A Theorical Introduction to Data Mining

This article introduces the aim of data mining and explains basic concepts and terms.

Data Mining (i. e. Knowledge discovery from data): Extraction of interesting (non-trivial, implicit, previously unknown and potentially useful) patterns or knowledge from huge amount of data.

Data Warehouse : A single, complete and consistent store of data obtained from a variety of different sources made available to end users in a what they can understand and use in a business context. [Barry Devlin] Data warehouses are used for data mining.

Potential Usages : Web information mining,  spam filtering, medical data mining, weather data mining, market sale strategies etc.

Data Mining Related Operations
Handling Noisy Data : Handling missing, duplicate or errorneous data before data mining. Noisy data can be removed, or corrected by a specific approach (i.e. correlation analysis).
Integration  : Combining data from multiple sources.
Normalization : Scaling data to specified range. For example, scaling 750 in [500, 1000] to range [0,1] (the result is 0.5) 
Feature Selection : Selecting only useful features (i.e. attributes for record data) of data.

Data Mining:
Classification: Finding a model for a class attribute of data to predict the values of other attributes. (An example class attribute: CustomerBuysProduct (bool))
Different methods can be used for classification:
  • Decision Trees: Uses decision trees to make model and evaluates new data on the tree.
  • Rule-Based Classifying: Deduces rules on the data (if X = Y and if Z z T result is W etc.).
  • Bayes Classifying: Uses previous probabilities to classify.
  • K-Nearest Neighbor Classifying: Uses distances between previous data to new data, to classify.
  • ...
Clustering: Finding groups of objects such that the objects in a group will be similar (or related) to one another and different from (or unrelated to) the objects in other groups.
 Different methods can be used for clustering:
  • K-means Clustering: Splits data according to a previously known number of clusters.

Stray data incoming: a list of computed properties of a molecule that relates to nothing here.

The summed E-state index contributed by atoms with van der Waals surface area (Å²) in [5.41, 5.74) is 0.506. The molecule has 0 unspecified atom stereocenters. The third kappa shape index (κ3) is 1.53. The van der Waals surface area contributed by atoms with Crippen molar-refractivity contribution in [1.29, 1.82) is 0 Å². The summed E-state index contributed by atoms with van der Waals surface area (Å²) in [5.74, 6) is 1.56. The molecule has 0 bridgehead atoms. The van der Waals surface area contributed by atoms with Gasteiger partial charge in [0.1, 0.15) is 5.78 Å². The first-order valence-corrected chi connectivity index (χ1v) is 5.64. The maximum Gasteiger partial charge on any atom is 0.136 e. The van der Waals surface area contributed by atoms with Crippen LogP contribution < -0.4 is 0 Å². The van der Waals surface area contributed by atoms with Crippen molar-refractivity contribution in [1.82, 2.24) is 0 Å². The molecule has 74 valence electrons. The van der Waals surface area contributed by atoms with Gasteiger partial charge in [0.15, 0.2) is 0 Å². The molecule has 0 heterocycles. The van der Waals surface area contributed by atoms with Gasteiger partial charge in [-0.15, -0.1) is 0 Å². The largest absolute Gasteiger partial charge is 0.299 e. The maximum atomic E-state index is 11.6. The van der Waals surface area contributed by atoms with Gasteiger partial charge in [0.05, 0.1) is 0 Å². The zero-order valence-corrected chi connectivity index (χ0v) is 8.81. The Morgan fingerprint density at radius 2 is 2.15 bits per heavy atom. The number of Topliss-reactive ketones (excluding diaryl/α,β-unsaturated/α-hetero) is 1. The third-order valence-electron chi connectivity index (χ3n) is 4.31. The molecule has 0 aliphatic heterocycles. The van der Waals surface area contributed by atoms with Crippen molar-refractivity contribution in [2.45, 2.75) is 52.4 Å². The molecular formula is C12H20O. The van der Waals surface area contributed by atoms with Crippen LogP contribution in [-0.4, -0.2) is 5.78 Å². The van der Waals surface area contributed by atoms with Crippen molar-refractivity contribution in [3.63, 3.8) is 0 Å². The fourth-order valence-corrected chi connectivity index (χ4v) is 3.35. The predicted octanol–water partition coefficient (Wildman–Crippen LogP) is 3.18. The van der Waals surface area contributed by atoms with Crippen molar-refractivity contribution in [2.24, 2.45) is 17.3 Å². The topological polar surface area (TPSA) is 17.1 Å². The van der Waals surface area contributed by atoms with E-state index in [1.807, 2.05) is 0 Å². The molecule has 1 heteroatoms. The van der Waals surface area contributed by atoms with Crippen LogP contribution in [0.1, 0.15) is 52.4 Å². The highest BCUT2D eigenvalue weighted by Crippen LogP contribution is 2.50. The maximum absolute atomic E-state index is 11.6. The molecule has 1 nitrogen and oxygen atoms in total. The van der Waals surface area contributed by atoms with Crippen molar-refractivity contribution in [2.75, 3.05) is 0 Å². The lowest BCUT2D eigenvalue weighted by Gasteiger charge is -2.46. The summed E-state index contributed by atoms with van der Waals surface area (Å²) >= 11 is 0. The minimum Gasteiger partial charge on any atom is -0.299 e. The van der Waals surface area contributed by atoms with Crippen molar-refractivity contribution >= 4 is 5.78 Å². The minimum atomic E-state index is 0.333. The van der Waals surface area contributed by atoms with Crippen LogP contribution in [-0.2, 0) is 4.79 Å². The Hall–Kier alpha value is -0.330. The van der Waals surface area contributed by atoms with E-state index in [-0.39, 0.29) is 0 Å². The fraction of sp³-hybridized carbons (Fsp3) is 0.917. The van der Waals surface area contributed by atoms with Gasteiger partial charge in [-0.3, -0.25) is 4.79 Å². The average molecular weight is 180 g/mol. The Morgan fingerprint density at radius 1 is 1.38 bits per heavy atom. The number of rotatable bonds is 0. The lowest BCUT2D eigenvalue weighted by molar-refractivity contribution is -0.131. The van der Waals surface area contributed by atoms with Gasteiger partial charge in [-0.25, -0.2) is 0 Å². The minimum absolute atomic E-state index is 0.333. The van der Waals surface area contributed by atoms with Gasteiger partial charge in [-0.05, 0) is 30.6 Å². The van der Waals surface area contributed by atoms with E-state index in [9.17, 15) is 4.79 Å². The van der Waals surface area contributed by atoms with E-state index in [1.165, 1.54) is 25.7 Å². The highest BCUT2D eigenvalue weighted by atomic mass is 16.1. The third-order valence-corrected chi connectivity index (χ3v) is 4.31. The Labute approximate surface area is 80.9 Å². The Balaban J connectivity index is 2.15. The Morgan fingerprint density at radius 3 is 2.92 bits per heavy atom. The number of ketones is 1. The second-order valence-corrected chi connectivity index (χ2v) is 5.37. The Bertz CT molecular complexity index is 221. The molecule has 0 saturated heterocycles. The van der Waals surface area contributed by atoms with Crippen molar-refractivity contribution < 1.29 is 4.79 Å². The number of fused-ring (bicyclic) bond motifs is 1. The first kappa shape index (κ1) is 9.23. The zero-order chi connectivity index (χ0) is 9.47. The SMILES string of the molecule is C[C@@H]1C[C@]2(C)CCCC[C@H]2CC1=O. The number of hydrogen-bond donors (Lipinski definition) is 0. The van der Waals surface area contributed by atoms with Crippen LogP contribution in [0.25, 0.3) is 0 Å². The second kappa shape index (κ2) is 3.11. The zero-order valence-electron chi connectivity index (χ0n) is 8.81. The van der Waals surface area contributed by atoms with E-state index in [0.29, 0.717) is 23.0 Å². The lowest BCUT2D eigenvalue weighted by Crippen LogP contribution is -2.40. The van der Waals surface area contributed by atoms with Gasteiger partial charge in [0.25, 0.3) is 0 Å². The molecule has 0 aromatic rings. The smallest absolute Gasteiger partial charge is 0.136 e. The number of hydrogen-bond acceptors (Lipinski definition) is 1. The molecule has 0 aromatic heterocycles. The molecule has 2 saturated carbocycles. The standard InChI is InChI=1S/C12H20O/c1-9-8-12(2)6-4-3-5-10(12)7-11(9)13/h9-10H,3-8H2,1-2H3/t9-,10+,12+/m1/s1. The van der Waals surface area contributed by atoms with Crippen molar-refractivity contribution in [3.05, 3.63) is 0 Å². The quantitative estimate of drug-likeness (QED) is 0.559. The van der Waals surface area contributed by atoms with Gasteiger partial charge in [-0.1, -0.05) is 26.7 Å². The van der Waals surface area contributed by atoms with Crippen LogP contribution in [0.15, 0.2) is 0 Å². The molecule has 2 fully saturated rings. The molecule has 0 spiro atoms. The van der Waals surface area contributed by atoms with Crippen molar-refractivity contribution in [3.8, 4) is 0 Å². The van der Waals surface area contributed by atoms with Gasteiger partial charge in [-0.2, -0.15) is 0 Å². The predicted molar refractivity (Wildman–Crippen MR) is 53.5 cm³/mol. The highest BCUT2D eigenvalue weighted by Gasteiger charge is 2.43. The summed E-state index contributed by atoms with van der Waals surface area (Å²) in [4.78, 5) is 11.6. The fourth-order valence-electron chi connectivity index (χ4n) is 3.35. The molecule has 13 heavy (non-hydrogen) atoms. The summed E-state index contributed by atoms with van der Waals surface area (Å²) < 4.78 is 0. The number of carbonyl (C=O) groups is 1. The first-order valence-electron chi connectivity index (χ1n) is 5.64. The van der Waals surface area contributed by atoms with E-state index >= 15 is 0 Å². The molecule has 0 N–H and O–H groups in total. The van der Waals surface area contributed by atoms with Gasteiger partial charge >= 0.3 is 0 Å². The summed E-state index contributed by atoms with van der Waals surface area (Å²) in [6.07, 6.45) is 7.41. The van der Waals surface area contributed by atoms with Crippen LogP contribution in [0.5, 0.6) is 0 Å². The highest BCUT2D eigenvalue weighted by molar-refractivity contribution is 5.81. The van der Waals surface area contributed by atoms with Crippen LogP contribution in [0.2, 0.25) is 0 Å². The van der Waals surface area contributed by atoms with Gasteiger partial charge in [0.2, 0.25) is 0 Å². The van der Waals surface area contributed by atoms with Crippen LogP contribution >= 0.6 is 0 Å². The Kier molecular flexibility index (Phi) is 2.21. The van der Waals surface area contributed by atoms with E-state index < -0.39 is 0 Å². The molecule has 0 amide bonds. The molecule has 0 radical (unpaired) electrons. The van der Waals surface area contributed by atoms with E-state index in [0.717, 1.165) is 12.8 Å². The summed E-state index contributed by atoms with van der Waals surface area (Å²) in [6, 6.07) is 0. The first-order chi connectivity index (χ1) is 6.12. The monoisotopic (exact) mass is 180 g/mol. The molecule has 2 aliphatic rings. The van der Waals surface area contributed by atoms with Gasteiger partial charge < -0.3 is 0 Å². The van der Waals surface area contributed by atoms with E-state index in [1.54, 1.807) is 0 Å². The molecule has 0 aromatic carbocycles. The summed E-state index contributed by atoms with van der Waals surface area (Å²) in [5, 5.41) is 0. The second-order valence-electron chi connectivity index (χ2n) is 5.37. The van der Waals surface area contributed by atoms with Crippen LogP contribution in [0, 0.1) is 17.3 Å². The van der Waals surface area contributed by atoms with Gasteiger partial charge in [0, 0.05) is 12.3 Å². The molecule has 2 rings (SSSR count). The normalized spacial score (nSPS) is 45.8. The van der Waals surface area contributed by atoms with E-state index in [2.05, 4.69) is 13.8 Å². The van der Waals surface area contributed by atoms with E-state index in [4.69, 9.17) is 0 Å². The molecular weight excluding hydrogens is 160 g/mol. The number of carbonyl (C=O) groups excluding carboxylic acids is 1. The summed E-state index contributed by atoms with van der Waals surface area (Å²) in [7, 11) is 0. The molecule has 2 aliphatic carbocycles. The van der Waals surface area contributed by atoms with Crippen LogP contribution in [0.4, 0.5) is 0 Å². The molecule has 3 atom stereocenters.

• Hierarchical Clustering: Produces a set of nested clusters organized as a hierarchical tree.
  • ...
Association (Rule) Discovery: Producing dependency rules which will predict occurrence of a feature (i.e. attribute) of data based on occurrences of other features.
Pattern Discovery: Deducing patterns as a result of classification, clustering, Pattern discovery etc.

Postprocessing: Evaluating and selecting interesting patterns, interpreting and visualizing them as an information report.

This entry was posted in . Bookmark the permalink.

3 Responses to A Theorical Introduction to Data Mining

  1. Nice sum-up of a lot of otherwise confusing or hard-to-grasp concepts. Also I would like to add data profiling as a discipline in-between preprocessing and data mining. In general profiling is about applying standard metrics to help you discover where to look when you want to do a deeper analysis or processing of data.

  2. Data mining can be defined as the process harvesting and discovering useful and valuable information through the analysis of enormous amounts of data found in databases, websites or data warehouses through the use of a number of techniques such as artificial intelligence, statistical and machine learning. It is a relatively a new and promising technology..

    Introduction to Data Mining Processes

  3. Anonymous says:

    Interеsting blοg! Ιs your theme custom made
    οr did you downloaԁ it from sоmewhere?

    A thеme like yours with a few simple adjustements would really
    make my blog stand out. Pleasе lеt mе know whегe you got your thеmе.

    Ϻany thanks

    my web sitе - legal hallucinogens powders

Leave a Reply